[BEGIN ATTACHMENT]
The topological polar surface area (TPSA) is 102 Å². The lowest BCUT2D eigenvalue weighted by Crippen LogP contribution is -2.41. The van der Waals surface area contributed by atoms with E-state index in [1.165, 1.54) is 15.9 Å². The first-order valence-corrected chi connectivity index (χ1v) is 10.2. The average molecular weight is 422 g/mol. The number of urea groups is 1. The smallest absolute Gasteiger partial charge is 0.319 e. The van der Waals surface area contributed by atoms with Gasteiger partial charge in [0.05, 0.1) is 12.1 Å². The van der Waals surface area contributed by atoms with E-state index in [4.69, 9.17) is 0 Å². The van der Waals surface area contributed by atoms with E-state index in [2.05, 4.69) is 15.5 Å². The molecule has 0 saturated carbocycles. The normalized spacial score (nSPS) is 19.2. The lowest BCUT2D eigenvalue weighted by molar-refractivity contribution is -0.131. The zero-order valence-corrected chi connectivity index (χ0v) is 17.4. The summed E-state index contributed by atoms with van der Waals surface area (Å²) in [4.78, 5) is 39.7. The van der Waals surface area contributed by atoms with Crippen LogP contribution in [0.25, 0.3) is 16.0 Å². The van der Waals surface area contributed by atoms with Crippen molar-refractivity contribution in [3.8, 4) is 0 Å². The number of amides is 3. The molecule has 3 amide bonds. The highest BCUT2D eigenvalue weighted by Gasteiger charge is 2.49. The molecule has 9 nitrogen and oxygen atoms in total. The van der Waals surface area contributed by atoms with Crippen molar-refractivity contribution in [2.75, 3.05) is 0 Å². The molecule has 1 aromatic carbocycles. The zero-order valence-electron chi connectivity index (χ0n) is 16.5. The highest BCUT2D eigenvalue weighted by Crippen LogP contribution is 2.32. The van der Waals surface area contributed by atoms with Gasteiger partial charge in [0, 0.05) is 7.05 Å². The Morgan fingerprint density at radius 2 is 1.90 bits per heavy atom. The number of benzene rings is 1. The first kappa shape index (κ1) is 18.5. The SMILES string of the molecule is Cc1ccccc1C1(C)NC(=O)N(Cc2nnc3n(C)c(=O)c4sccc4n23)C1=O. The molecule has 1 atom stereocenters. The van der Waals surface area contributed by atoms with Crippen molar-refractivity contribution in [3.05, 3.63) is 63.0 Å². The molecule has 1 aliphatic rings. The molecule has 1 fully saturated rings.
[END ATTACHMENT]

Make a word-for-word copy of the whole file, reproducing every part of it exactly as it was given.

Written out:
The topological polar surface area (TPSA) is 102 Å². The lowest BCUT2D eigenvalue weighted by Crippen LogP contribution is -2.41. The van der Waals surface area contributed by atoms with E-state index in [1.165, 1.54) is 15.9 Å². The first-order valence-corrected chi connectivity index (χ1v) is 10.2. The average molecular weight is 422 g/mol. The number of urea groups is 1. The smallest absolute Gasteiger partial charge is 0.319 e. The van der Waals surface area contributed by atoms with Gasteiger partial charge in [0.05, 0.1) is 12.1 Å². The van der Waals surface area contributed by atoms with E-state index in [4.69, 9.17) is 0 Å². The van der Waals surface area contributed by atoms with E-state index in [2.05, 4.69) is 15.5 Å². The molecule has 0 saturated carbocycles. The normalized spacial score (nSPS) is 19.2. The lowest BCUT2D eigenvalue weighted by molar-refractivity contribution is -0.131. The zero-order valence-corrected chi connectivity index (χ0v) is 17.4. The summed E-state index contributed by atoms with van der Waals surface area (Å²) in [4.78, 5) is 39.7. The van der Waals surface area contributed by atoms with Crippen LogP contribution in [0.25, 0.3) is 16.0 Å². The van der Waals surface area contributed by atoms with Crippen molar-refractivity contribution in [3.8, 4) is 0 Å². The number of amides is 3. The molecule has 3 amide bonds. The highest BCUT2D eigenvalue weighted by Gasteiger charge is 2.49. The molecule has 9 nitrogen and oxygen atoms in total. The van der Waals surface area contributed by atoms with Crippen molar-refractivity contribution in [2.75, 3.05) is 0 Å². The molecule has 1 aromatic carbocycles. The zero-order valence-electron chi connectivity index (χ0n) is 16.5. The highest BCUT2D eigenvalue weighted by Crippen LogP contribution is 2.32. The van der Waals surface area contributed by atoms with Gasteiger partial charge in [0, 0.05) is 7.05 Å². The Morgan fingerprint density at radius 2 is 1.90 bits per heavy atom. The number of benzene rings is 1. The first kappa shape index (κ1) is 18.5. The SMILES string of the molecule is Cc1ccccc1C1(C)NC(=O)N(Cc2nnc3n(C)c(=O)c4sccc4n23)C1=O. The molecule has 1 atom stereocenters. The van der Waals surface area contributed by atoms with Crippen molar-refractivity contribution in [3.05, 3.63) is 63.0 Å². The molecule has 1 aliphatic rings. The molecule has 1 fully saturated rings.